"Road to the Cloud" event review

On the 12th of February, Microsoft Austria invited to the event “Road to the Cloud” - and this time they were focussing not on the technical aspects of the Cloud but on the business side of it. Especially ISVs face huge challenges when it comes to move the “old” systems/software towards SaaS (Software-as-a-Service). Christian Nagel and Rainer Stropek were the presenters.

 

From Applications to Apps (Christian Nagel)

Source: Microsoft Presentation

There will be an enormous shift coming towards ISVs: the move from Applications to Apps. This is characterised by:

  • more and more devices will be connected and interact with each other (Internet Of Things)
  • mobile devices will continue to grow (since 2010 Tablets)
  • the grow in SaaS will continue (customers are buying services, not applications or servers, SaaS will also extend on-premises applications)


As a conclusion, the following statement by Gartner sums this up clearly:

”By 2017, the CMO will spend more on IT than the CIO and control most of the technology spending.” Gartner

Because SaaS is not sold to the IT department, but to the decision makers directly.


In general, as an ISV one should start thinking about topics like

  • should I offer software that is licensed in a traditional way (you buy it, and its yours) or with an “Abo” model where you pay monthly for the service). This brings a huge change to your company as we will see in the next sessions!
  • Data could be an asset as well (not just the service around it that exposes it)
  • then the already known topic on “native app or not"
  • Apps are not longer a “Consumer Feature” where only some games are available - Bring-your-own-Device (BOYD) will become stronger in the future and employees want to use their (private) devices to access company services/data

 

A good sum up of this change can be found in this video by David Chappell from TechEd 2014 Europe (until minute 10).

Cloud Models and Business with the Cloud (Rainer Stropek)

Rainer was presenting two sessions "Cloud Models: Private, Public and Hybrid" and "Business with the Cloud". When moving from a classic software packaging mechanism (think distributing your software via an MSI package) to a cloud-based service is changing almost everything in your organisation.

Classical Model (Licensing-based, Maintenance fee), Source: Microsoft Presentation

SaaS Model (Subscription fee or usage fee, monthly or annually), Source. Microsoft Presentation

But its not only WHEN the revenue comes in:

  • whats your pricing model? (annually, monthly)
  • whats your target market and geo presence (which cloud data centers can you use?)
  • whats your business goal: cloud first or cloud both strategy
  • complexity of your software solutions (restrictions from the chosen cloud provider, available services you can use etc)
  • APIs (integration, enabling partners etc): a core topic!
  • single tenant or multi-tenant (this is a huge topic, especially if there is already a code base that was NOT designed to be multi-tenant capable)
  • what are you customers needs in terms of availability, recovery time, performance etc (auto-scale)
  • how easy can you manage your cloud expenses, provision new services etc

The cost for cloud services were compared with the cost for a Hotel (not for electric energy!): If you book a hotel room and you do not sleep in it, you still have to pay for it. So unfortunately its not easy to calculate the cost (compared to the fixed costs when you buy the HW and maintenance for on-premise datacenter)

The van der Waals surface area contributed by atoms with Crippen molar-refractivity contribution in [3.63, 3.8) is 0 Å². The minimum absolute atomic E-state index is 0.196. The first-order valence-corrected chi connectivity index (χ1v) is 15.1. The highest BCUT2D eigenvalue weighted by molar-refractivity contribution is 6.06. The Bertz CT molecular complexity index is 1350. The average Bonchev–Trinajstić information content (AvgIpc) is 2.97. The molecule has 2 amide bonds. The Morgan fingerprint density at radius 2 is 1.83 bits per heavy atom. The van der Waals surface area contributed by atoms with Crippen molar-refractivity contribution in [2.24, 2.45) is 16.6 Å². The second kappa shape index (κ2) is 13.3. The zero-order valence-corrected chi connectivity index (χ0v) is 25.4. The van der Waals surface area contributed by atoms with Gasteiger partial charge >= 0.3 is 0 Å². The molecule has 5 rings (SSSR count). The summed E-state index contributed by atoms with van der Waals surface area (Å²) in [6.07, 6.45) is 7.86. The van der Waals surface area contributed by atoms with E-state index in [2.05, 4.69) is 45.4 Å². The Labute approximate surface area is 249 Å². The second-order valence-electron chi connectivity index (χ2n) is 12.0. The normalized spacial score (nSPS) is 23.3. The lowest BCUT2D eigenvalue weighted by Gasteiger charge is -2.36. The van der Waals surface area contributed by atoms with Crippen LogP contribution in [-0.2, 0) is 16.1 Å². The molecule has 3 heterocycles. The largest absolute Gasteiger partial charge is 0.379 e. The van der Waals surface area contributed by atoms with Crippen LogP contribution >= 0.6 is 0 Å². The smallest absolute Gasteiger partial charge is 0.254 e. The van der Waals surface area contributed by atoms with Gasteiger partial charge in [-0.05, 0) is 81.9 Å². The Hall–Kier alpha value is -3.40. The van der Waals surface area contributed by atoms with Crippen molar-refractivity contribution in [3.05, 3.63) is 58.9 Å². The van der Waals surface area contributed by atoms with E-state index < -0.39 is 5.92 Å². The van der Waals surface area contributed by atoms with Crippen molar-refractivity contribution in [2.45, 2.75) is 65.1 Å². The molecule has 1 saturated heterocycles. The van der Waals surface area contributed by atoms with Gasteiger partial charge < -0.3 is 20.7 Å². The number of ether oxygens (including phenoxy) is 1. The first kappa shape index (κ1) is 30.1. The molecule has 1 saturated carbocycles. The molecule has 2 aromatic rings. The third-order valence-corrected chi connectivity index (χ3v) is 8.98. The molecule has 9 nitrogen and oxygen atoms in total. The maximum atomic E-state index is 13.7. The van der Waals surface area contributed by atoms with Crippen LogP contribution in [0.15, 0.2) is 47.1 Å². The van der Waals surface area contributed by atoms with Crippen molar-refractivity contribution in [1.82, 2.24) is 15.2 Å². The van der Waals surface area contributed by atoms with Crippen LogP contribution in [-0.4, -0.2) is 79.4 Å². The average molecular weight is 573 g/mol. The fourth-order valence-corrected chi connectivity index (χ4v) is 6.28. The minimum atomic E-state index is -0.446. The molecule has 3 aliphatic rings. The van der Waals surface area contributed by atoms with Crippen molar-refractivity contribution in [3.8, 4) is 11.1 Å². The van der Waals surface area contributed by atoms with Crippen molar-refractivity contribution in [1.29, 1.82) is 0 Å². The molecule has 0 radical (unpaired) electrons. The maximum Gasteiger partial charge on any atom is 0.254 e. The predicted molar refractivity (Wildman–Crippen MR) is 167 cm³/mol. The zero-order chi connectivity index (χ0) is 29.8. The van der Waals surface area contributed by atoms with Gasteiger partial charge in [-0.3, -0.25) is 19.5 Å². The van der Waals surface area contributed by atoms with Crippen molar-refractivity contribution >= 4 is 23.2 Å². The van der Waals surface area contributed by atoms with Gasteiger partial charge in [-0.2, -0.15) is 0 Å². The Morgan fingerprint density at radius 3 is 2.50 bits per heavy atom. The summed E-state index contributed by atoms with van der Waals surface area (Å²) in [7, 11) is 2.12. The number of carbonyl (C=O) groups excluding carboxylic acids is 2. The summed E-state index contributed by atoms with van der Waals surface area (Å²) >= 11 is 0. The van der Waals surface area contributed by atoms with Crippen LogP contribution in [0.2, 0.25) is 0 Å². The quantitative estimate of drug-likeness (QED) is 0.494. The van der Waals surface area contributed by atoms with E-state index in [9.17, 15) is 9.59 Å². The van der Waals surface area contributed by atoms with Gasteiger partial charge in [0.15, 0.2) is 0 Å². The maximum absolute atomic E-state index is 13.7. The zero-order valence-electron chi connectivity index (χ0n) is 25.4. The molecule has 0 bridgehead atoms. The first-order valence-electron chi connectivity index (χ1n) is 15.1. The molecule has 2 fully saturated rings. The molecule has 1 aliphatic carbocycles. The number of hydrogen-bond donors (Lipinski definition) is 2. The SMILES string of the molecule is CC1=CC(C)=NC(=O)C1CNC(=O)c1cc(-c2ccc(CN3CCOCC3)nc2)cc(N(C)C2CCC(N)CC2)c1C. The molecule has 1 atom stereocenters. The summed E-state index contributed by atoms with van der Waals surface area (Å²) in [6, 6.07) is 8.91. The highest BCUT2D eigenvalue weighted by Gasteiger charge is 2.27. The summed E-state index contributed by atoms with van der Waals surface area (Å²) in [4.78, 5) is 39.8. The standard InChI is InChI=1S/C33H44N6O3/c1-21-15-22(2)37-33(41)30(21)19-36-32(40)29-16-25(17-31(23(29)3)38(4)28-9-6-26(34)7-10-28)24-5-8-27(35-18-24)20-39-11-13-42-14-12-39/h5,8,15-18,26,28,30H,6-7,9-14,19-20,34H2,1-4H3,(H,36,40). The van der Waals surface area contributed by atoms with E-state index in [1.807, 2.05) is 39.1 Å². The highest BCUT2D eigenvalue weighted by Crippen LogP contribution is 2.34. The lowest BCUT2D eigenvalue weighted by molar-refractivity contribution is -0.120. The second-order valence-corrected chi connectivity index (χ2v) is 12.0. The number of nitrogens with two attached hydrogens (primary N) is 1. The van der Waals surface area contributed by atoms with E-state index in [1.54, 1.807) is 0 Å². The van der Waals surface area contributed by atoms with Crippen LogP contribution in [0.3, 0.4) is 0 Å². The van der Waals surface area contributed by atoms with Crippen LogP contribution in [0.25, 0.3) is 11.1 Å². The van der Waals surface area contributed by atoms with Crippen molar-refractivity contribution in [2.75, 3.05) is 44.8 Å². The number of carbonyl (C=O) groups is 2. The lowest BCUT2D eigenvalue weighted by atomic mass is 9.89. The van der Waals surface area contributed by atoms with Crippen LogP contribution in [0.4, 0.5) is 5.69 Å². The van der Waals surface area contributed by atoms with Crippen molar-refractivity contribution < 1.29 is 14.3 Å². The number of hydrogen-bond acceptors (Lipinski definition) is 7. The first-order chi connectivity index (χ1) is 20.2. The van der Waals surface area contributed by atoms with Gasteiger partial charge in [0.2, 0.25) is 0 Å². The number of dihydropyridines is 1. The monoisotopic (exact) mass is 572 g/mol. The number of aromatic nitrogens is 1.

Success stories

Both Christian Nagel and Rainer Stropek are quite experienced when it comes to offer SaaS products or Apps that rely heavily on cloud services. Throughout the session, they brought numerous examples on how they managed the new challenges. This is a great help and made the sessions quite interesting.

 

My take-aways

1) Abo vs Buying Software

As a core topic for me it turned out that the move towards an SaaS model where the customer is actually renting the software is a big change when it comes to CRM: with a classical approach, the customer is buying the software at the beginning and later uses it (or not, nobody knows or cares). With the abo model, it is very important that the customer actually uses the software, because if not: he will be reminded each month through the invoice that he is paying for a service that he is not using. So keeping the customer happy is quite important (direct connection to the customers, CRM is much more important, new versions/features for the customers make them use the software even more etc)

2) How to slowly embrace SaaS

Another interesting thought was that you can still stay with your classic selling approach of your software but offer Add-Ons in the Cloud for additional revenue. This way you slowly extend your experience with SaaS.

3) Customer Lifetime Value (or CMRR = customer monthly recurring revenue)

Coming with the SaaS model, volume of sales is not important anymore - its the value the customer generates in his whole lifetime. If you have a sales and distribution department, you will face severe changes on how they are paid with this model. Also, the focus moves from “getting the customer to buy the software” to “keeping the customer happy for a long time”. The “churn rate” will be a key figure for your calculations.

4) Royal Server

Since for now I offer Software in a classic model, this event provided me with a lot of hints and topics to think of.

 

Posted on February 18, 2015 and filed under Conferences, Royal Server, Windows Azure.